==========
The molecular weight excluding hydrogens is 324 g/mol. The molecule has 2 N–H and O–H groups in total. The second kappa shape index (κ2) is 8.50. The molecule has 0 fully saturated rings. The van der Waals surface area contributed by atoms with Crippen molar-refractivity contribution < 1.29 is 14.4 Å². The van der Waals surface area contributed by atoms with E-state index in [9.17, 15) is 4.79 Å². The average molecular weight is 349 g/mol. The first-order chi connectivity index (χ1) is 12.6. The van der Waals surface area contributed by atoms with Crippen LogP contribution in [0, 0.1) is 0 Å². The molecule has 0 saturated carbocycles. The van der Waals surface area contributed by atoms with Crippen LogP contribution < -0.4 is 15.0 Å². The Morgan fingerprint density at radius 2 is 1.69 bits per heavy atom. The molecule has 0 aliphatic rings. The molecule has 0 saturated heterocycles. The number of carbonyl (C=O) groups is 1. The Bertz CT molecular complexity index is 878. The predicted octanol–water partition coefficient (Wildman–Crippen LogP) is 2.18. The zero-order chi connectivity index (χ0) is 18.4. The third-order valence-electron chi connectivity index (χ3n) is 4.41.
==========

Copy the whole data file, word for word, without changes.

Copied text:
The molecular weight excluding hydrogens is 324 g/mol. The molecule has 2 N–H and O–H groups in total. The second kappa shape index (κ2) is 8.50. The molecule has 0 fully saturated rings. The van der Waals surface area contributed by atoms with Crippen molar-refractivity contribution < 1.29 is 14.4 Å². The van der Waals surface area contributed by atoms with E-state index in [9.17, 15) is 4.79 Å². The average molecular weight is 349 g/mol. The first-order chi connectivity index (χ1) is 12.6. The van der Waals surface area contributed by atoms with Crippen LogP contribution in [0, 0.1) is 0 Å². The molecule has 0 saturated carbocycles. The van der Waals surface area contributed by atoms with Crippen LogP contribution < -0.4 is 15.0 Å². The Morgan fingerprint density at radius 2 is 1.69 bits per heavy atom. The molecule has 0 aliphatic rings. The molecule has 0 saturated heterocycles. The number of carbonyl (C=O) groups is 1. The Bertz CT molecular complexity index is 878. The predicted octanol–water partition coefficient (Wildman–Crippen LogP) is 2.18. The zero-order chi connectivity index (χ0) is 18.4. The third-order valence-electron chi connectivity index (χ3n) is 4.41.